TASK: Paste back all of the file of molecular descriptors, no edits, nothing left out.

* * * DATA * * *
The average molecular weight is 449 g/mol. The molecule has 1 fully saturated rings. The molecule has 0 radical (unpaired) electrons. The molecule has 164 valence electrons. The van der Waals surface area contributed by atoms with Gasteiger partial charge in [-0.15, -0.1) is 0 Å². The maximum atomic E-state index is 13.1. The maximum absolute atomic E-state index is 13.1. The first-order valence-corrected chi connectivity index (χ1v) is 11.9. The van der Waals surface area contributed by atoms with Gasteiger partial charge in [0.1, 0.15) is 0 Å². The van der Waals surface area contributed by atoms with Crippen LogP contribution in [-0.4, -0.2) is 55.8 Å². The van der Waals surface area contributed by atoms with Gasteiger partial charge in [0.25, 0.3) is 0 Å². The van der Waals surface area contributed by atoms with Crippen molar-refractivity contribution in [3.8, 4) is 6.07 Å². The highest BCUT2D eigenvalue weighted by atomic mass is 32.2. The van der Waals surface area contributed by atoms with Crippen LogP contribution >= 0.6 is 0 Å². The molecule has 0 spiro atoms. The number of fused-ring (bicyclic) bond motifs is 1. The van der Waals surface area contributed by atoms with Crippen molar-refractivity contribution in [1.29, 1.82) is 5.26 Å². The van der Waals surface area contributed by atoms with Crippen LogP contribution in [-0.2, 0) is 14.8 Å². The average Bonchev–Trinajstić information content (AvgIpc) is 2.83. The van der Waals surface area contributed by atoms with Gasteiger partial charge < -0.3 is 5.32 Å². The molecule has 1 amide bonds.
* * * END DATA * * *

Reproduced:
The average molecular weight is 449 g/mol. The molecule has 1 fully saturated rings. The molecule has 0 radical (unpaired) electrons. The molecule has 164 valence electrons. The van der Waals surface area contributed by atoms with Gasteiger partial charge in [-0.15, -0.1) is 0 Å². The maximum atomic E-state index is 13.1. The maximum absolute atomic E-state index is 13.1. The first-order valence-corrected chi connectivity index (χ1v) is 11.9. The van der Waals surface area contributed by atoms with Gasteiger partial charge in [0.1, 0.15) is 0 Å². The van der Waals surface area contributed by atoms with Crippen LogP contribution in [-0.4, -0.2) is 55.8 Å². The van der Waals surface area contributed by atoms with Gasteiger partial charge in [0.25, 0.3) is 0 Å². The van der Waals surface area contributed by atoms with Crippen molar-refractivity contribution in [3.8, 4) is 6.07 Å². The highest BCUT2D eigenvalue weighted by atomic mass is 32.2. The van der Waals surface area contributed by atoms with Crippen LogP contribution >= 0.6 is 0 Å². The molecule has 0 spiro atoms. The number of fused-ring (bicyclic) bond motifs is 1. The van der Waals surface area contributed by atoms with Crippen molar-refractivity contribution in [1.29, 1.82) is 5.26 Å². The van der Waals surface area contributed by atoms with Crippen LogP contribution in [-0.2, 0) is 14.8 Å². The average Bonchev–Trinajstić information content (AvgIpc) is 2.83. The van der Waals surface area contributed by atoms with Gasteiger partial charge < -0.3 is 5.32 Å². The molecule has 1 amide bonds.